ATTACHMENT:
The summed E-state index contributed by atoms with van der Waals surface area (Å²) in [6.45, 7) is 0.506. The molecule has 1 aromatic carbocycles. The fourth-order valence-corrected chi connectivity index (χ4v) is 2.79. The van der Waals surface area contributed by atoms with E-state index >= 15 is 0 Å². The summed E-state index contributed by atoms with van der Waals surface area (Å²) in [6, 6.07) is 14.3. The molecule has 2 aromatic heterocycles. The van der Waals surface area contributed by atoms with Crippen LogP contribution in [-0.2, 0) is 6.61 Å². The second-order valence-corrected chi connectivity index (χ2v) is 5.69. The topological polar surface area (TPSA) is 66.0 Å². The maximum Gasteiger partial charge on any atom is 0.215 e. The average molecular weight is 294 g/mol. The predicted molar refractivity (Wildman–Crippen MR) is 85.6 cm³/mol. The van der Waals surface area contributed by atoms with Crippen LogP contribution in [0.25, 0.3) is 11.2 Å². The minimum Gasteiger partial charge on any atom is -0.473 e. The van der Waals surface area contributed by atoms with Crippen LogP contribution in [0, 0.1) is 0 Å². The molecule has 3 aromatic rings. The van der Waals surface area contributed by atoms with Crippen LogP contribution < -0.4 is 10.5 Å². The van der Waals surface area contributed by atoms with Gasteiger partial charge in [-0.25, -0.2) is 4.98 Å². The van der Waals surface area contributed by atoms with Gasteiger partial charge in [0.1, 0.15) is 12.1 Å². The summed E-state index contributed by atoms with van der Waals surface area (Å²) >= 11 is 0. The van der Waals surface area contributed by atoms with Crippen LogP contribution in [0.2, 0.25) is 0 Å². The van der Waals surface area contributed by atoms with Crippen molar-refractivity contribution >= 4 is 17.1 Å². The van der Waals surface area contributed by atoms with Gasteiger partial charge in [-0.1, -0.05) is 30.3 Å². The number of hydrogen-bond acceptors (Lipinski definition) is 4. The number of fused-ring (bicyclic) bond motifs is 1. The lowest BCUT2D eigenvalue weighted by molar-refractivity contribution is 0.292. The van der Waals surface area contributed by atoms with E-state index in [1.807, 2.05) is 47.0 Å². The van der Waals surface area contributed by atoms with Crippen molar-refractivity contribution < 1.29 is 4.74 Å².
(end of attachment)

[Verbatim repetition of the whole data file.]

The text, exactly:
The summed E-state index contributed by atoms with van der Waals surface area (Å²) in [6.45, 7) is 0.506. The molecule has 1 aromatic carbocycles. The fourth-order valence-corrected chi connectivity index (χ4v) is 2.79. The van der Waals surface area contributed by atoms with E-state index >= 15 is 0 Å². The summed E-state index contributed by atoms with van der Waals surface area (Å²) in [6, 6.07) is 14.3. The molecule has 2 aromatic heterocycles. The van der Waals surface area contributed by atoms with Crippen LogP contribution in [-0.2, 0) is 6.61 Å². The second-order valence-corrected chi connectivity index (χ2v) is 5.69. The topological polar surface area (TPSA) is 66.0 Å². The maximum Gasteiger partial charge on any atom is 0.215 e. The average molecular weight is 294 g/mol. The predicted molar refractivity (Wildman–Crippen MR) is 85.6 cm³/mol. The van der Waals surface area contributed by atoms with Crippen LogP contribution in [0.25, 0.3) is 11.2 Å². The minimum Gasteiger partial charge on any atom is -0.473 e. The van der Waals surface area contributed by atoms with Crippen LogP contribution in [0, 0.1) is 0 Å². The molecule has 3 aromatic rings. The van der Waals surface area contributed by atoms with Crippen LogP contribution < -0.4 is 10.5 Å². The van der Waals surface area contributed by atoms with Gasteiger partial charge in [-0.25, -0.2) is 4.98 Å². The van der Waals surface area contributed by atoms with Gasteiger partial charge in [0.1, 0.15) is 12.1 Å². The summed E-state index contributed by atoms with van der Waals surface area (Å²) >= 11 is 0. The van der Waals surface area contributed by atoms with Crippen LogP contribution in [0.2, 0.25) is 0 Å². The van der Waals surface area contributed by atoms with Crippen molar-refractivity contribution >= 4 is 17.1 Å². The van der Waals surface area contributed by atoms with Gasteiger partial charge in [-0.1, -0.05) is 30.3 Å². The number of hydrogen-bond acceptors (Lipinski definition) is 4. The number of fused-ring (bicyclic) bond motifs is 1. The lowest BCUT2D eigenvalue weighted by molar-refractivity contribution is 0.292. The van der Waals surface area contributed by atoms with E-state index in [1.807, 2.05) is 47.0 Å². The van der Waals surface area contributed by atoms with Crippen molar-refractivity contribution < 1.29 is 4.74 Å².